- Microsoft was unable to filter good traffic from bad, leading to millions of legitimate No-IP customers left without a service earlier this week.
Europol special advisor on internet security, Brian Honan, told me that the incident will further undermine the credibility of tech giants like Microsoft, which has already taking a pasting thanks to the NSA spying revelations from whistleblower Edward Snowden.
He raised a number of valid concerns with me by email:
• If No-IP were not contacted by Microsoft DCU regarding the abuse of their services what right have Microsoft DCU got to determine how good or bad the No-IP abuse mechanisms were? Indeed, what is the criteria and standards that Microsoft used to determine how responsive the No-IP abuse desk is? Are all service providers, including Microsoft, now expected to meet the requirements and expectations of Microsoft DCU? And if not can they expect similar interruptions to their business?
• Microsoft DCU also showed they do not have the technical capabilities in managing Dynamic DNS services and subsequently have impacted many innocent users and businesses, how will Microsoft DCU ensure
• There are also concerns over Microsoft infringing on the privacy of No-Ip’s legitimate customers. In effect Microsoft diverted all of these customers’ internet traffic via Microsoft’s systems. An action that could place No-Ip and Microsoft in breach of their own privacy policies and indeed various privacy laws and regulations.
This is probably the first major mis-step by the Digital Crimes Unit, and it will need to re-examine its procedures and processes very carefully to avoid a repeat. Its loss of face in this incident will only benefit the cybercriminals if it makes Redmond and others more hesitant to take action in future cases.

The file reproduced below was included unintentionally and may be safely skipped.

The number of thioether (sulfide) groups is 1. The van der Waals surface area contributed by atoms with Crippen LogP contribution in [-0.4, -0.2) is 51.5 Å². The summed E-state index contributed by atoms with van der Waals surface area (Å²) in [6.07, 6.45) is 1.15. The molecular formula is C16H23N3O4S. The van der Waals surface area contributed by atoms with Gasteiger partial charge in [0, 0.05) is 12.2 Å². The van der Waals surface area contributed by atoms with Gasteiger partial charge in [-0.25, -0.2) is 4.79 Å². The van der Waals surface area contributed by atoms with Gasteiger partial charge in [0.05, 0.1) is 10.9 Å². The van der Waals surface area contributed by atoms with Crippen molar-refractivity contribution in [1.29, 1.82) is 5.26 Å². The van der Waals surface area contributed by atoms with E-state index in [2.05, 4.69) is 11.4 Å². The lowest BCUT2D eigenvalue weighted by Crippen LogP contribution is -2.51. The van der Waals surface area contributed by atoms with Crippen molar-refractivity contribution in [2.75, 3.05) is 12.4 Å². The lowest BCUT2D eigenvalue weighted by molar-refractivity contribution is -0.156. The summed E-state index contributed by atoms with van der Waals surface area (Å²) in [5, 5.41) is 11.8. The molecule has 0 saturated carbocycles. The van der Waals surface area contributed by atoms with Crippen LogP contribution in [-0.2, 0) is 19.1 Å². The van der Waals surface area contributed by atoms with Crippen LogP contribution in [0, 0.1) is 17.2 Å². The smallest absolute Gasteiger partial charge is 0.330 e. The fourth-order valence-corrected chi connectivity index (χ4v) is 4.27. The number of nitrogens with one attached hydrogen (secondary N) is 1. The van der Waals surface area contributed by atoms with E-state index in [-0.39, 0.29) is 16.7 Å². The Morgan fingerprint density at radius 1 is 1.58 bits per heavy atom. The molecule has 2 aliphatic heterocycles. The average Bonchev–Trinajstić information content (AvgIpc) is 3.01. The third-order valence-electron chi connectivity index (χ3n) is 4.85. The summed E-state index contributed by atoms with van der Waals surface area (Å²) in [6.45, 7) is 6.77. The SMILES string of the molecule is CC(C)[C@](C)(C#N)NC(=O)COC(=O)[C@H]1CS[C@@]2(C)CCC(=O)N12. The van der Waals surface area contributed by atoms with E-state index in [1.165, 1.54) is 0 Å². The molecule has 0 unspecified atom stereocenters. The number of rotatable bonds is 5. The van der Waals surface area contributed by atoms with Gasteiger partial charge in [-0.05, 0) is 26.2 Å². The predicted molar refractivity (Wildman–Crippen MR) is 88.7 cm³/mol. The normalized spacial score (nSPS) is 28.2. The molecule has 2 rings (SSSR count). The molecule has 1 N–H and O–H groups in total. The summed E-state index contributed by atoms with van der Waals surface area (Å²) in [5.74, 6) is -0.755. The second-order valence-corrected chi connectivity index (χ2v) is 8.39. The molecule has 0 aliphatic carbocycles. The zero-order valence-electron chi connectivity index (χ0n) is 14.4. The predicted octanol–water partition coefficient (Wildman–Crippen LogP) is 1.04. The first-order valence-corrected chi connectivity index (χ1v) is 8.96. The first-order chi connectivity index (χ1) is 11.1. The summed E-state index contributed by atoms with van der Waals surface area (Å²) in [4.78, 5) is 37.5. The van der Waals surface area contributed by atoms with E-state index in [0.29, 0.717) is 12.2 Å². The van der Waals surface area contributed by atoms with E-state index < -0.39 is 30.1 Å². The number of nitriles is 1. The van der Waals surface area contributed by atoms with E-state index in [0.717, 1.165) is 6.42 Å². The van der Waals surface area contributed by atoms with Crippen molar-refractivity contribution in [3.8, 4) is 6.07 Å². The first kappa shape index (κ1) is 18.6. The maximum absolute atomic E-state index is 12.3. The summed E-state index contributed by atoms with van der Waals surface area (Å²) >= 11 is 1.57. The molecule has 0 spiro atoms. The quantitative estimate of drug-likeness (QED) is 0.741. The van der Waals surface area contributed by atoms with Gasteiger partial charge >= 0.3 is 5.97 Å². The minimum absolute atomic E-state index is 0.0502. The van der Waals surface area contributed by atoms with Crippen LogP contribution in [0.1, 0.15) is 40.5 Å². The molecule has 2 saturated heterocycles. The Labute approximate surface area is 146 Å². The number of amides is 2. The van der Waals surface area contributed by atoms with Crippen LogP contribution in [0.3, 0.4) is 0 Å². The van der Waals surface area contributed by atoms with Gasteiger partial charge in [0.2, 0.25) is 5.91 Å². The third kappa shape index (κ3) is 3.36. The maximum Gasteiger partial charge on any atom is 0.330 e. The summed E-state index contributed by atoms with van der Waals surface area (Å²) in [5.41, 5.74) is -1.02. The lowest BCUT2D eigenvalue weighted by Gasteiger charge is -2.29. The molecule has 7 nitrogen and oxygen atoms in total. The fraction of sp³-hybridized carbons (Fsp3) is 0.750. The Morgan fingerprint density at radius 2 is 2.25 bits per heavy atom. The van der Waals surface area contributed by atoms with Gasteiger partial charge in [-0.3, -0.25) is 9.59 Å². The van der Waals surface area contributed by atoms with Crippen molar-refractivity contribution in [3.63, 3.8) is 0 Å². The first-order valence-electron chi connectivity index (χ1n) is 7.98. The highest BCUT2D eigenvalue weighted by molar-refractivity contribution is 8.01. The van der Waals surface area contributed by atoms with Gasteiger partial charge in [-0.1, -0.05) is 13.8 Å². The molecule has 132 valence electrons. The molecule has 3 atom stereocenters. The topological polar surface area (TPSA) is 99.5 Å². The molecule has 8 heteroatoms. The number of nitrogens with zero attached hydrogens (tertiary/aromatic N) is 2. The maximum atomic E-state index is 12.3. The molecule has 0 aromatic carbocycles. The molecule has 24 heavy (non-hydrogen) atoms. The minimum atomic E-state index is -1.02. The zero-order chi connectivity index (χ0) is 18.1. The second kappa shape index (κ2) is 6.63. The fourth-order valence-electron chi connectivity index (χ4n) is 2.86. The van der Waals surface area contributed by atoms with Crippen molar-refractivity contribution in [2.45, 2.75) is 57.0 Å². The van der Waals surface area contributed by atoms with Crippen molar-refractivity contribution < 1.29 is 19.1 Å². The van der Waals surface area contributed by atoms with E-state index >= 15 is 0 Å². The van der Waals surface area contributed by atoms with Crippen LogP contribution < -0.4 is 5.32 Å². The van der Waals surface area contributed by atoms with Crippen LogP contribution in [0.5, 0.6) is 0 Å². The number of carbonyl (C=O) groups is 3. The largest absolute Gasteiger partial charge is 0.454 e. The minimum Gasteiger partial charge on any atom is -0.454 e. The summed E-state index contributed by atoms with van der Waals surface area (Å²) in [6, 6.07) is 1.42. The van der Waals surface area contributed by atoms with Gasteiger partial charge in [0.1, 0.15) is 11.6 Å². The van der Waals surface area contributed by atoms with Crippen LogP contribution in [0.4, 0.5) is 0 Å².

News of the World private investigator Glenn Mulcaire was this week revealed to have gone to extraordinary lengths to hide his illegal tapping of celebrities’ voicemails: hacking an ATM to use its phone line.
I covered the story here for Infosecurity Magazine but thought it was worth including some extra comments.
Mulcaire’s cover was finally blow when BT sent a bill for the landline to the ATM owner, who forwarded it to the convenience store in which it was located, in a scruffy part of south London.
Sophos senior security advisor, Paul Ducklin, explained to me that Mulcaire probably chose an ATM line rather than tapping a copper phone line via other means, for several reasons.
“1. Unlike a fax machine the line never plays through a speaker for feedback purposes. Fax machines usually play their modem noises for a few seconds as part of the ‘user interface’.
2. If you interrupt a data transmission, the system will probably sort itself out automatically later on and no-one will realise that it was deliberate, rather than just a glitch. And you’ll hear the modem trying to come on-line, so you can hang up temporarily to get out of the way.
3. It’s likely to be a rented service that bundles in the phone line, so the bills probably go through a convoluted route to the person where the line is actually installed, making detection more complex – as happened here.”
He stressed the important of business owners checking their phone statements, just as one should bank statements or those belonging to online accounts, for any signs of suspicious activity.
“Cybercriminality usually leaves traces, and the one thing you can be sure of if you don’t make a habit of looking for those traces is that you won’t find them,” Ducklin told me.
“In various recent high-profile credit card breach cases, the afflicted retailer found out because someone outside the organisation noticed suspicious patterns of fraud. Best not to wait until someone else finds out before you do.”